John Robert Lucas was born in 1754. After his father Robert Lucas died in 1774, he took over his beer and cider works in Bristol and his shares in a glass making business in Limekiln Lane, Bristol. In 1781 John Robert married Anna Adams and they had a son and two daughters. In 1787 he leased a glassworks at Stanton Wick.
John Robert Lucas established a glass works at Nailsea in 1788. He chose Nailsea as the site for his new glassworks because of the abundance of coal produced by the mines around the town and local supplies of sand and limestone. He may also have been influenced by plans for the Grand Western Canal, which would have linked the English and Bristol Channels with a branch to Nailsea. However only the section from Tiverton to Taunton was ever built.
Lucas’s company was called Nailsea Crown Glass and Glass Bottle Manufacturers. Initially one cone shaped kiln and a furnace were built at Nailsea. A second glass furnace was built there in 1790. In 1793 John Robert Lucas went into partnership with William Chance, Edward Homer and William Coathupe. In 1788 William Chance had married John Robert’s sister Sarah and Edward Homer had married John Robert’s sister Mary.
In addition to window glass and bottles, the Nailsea Glassworks also produced domestic ware and novelty items such as flasks, rolling pins, pipes, jugs and walking sticks, which were sometimes decorated with flecks, loops or bands of white or coloured enamel. Most of these items were produced by workers at the end of their shifts using leftover pieces of glass.
In 1811 William and Sarah Chance’s son, Robert Lucas Chance, took over the management of the Nailsea works and married his cousin Louisa, the daughter of Mary and Edward Homer. In 1812 he persuaded John Hartley, the leading crown glass expert in the country, to come and work at Nailsea.
The partnership of Lucas, Chance, Homer and Coathupe lasted until 1821 when William Chance sold all of his shares and Edward Homer sold part of his to William Coathupe. Edward Homer’s son James Edward Homer was taken into the partnership at this time and the company traded as Lucas, Coathupe and Homer.
John Robert Lucas died in 1828 and was buried at Backwell. Most of his estate passed to his grandsons John Rodbard Bean and Henry Lucas Bean.
The New House Cone was built at Nailsea c1828. Experienced sheet glass blowers were recruited from France and Belgium from the 1830s, due a shortage of skilled British glass blowers. By 1835 Nailsea was the fourth largest glassworks in Britain. Bottle making ceased at Nailsea in the 1830s in favour of plate, crown and sheet window glass.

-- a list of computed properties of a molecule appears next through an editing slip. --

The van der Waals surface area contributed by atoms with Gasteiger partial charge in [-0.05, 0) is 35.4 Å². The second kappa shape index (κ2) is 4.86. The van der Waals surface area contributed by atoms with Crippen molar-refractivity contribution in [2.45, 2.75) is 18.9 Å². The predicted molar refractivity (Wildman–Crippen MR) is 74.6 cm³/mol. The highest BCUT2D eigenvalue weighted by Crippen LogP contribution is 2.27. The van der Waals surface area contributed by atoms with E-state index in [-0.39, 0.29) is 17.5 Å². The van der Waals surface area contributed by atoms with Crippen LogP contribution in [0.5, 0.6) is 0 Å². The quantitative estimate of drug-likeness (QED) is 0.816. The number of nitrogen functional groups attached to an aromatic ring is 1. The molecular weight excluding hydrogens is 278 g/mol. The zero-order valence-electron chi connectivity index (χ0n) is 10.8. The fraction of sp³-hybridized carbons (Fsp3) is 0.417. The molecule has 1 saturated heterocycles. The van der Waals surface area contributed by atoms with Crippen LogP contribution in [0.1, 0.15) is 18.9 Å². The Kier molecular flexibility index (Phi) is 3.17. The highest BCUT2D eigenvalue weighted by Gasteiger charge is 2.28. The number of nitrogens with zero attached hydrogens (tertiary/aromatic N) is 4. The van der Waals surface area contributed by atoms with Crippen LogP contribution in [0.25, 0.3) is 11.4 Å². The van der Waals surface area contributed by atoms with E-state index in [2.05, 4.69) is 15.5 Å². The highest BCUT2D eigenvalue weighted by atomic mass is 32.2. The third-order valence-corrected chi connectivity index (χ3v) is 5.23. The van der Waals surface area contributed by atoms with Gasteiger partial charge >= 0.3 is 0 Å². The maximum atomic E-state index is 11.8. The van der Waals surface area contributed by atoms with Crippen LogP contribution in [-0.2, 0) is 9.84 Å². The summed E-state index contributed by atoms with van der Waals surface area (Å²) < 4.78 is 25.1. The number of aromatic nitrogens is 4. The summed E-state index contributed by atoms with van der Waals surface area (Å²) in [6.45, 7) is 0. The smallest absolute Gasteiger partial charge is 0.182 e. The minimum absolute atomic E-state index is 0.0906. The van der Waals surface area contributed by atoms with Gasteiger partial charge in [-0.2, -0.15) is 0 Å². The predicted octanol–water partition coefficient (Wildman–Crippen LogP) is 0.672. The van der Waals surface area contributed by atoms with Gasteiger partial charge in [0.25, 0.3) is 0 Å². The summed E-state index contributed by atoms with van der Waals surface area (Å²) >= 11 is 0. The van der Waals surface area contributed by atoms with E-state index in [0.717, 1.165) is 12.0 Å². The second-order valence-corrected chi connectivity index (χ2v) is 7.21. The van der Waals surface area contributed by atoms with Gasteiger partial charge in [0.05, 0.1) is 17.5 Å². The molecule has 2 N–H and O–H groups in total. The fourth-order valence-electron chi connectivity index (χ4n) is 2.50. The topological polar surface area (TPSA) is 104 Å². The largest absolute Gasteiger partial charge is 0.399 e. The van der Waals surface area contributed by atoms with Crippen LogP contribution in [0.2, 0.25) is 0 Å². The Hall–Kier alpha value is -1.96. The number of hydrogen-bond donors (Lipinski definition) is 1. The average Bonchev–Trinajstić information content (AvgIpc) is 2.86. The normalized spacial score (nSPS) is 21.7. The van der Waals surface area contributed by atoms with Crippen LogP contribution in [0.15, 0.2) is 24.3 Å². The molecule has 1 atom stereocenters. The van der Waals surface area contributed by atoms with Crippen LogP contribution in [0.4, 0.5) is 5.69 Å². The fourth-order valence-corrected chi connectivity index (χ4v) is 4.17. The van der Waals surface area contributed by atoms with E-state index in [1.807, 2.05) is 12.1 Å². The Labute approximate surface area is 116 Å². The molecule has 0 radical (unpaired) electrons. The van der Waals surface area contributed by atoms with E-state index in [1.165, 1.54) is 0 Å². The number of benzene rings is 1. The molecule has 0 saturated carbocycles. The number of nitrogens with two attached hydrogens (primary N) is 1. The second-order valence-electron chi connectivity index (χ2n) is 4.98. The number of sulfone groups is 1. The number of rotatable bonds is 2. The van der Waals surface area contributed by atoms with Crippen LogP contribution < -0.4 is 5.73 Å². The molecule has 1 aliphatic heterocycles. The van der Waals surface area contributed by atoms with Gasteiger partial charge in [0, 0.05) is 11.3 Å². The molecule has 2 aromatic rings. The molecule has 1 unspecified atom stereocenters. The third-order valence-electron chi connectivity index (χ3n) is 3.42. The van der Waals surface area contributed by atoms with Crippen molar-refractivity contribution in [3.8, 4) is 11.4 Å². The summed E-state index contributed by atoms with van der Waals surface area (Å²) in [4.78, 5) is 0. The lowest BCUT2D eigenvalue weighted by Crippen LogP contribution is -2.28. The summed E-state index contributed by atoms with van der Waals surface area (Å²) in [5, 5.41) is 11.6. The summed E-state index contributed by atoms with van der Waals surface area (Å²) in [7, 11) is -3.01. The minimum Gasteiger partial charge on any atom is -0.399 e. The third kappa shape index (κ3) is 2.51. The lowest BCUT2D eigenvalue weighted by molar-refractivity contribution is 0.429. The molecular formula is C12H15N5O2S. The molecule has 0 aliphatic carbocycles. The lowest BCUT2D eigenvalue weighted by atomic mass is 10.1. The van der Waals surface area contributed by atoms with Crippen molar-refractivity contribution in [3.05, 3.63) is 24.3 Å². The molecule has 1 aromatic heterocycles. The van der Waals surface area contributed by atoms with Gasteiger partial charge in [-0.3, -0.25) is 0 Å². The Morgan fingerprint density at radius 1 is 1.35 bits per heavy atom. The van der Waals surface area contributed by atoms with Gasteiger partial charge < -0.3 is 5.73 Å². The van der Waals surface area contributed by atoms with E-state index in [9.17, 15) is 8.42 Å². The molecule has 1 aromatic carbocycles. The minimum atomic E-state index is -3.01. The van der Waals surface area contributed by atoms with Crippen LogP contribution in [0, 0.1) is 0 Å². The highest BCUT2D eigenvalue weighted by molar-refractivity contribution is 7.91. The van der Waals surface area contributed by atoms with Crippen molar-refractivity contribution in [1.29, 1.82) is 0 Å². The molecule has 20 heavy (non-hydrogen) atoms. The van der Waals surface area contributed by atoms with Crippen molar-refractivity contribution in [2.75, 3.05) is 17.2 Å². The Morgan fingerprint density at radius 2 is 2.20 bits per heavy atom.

In 1835 a partnership called Lucas, Coathupes, Homer and Cliffe was formed to run the business. In 1844 the company became Coathupes & Co with Charles and Oliver Coathupe, John and Henry Bean and James Edward Homer as shareholders. In the 1840s a new cone known as the Lilly or Lily Cone was built.
In 1848 Charles Coathupe retired and Oliver Coathupe became manager at the Nailsea works. Over the next 25 years there were various changes in the partnership and shareholdings. In 1861 the Nailsea works were closed for a while and the following year they were leased to Samuel Bowen, a glass merchant from West Bromwich, and John Powis of London. They traded as Nailsea Glass Company and made patented ventilating glass, cut glass and coloured glass for stained glass windows. Samuel Bowen became bankrupt in 1869 and he and Powis surrendered their lease. In 1870 the Nailsea works were sold to Chance Bros of Smethwick, together with a coal mine on the same site.
Glass production ceased at Nailsea in 1873, due to competition from cheap Belgian imports and the decline in production from the Nailsea Coalfield, and the works were closed in 1874. The New House Cone was demolished in 1905. Some of the rubble from it was supposedly used to build the extension to the runway at Filton in the late 1940s.
Extensive archaeological excavations began on the glassworks site in 1983 and continued for several years. In 2002 a supermarket was built on part of the site. The only surviving building is the one which housed the French kilns, and gas-fired furnaces. This was later converted into the Royal Oak Garage.
A collection of Nailsea Glass items can be seen at the National Trust’s Clevedon Court. However much of what is today described as Nailsea Glass was not made at Nailsea but was made in the same style elsewhere in England e.g. Stourbridge.
This was sculpted by Vanessa Marston and unveiled in 2008
This would have been filled with cold water into which surplus molten glass would have been ladled. Once the glass had cooled and solidified it was broken up and used to speed up the melt of the next batch of sand, limestone and soda.
Two glazed ceramic tile panels illustrating the glassworks and its various manufacturing processes. The panels were designed and produced by Ned Heywood of the Workshop Gallery in Chepstow. They incorporate fragments of glass excavated from the site. They are on display on the outside wall of Tesco’s Supermarket.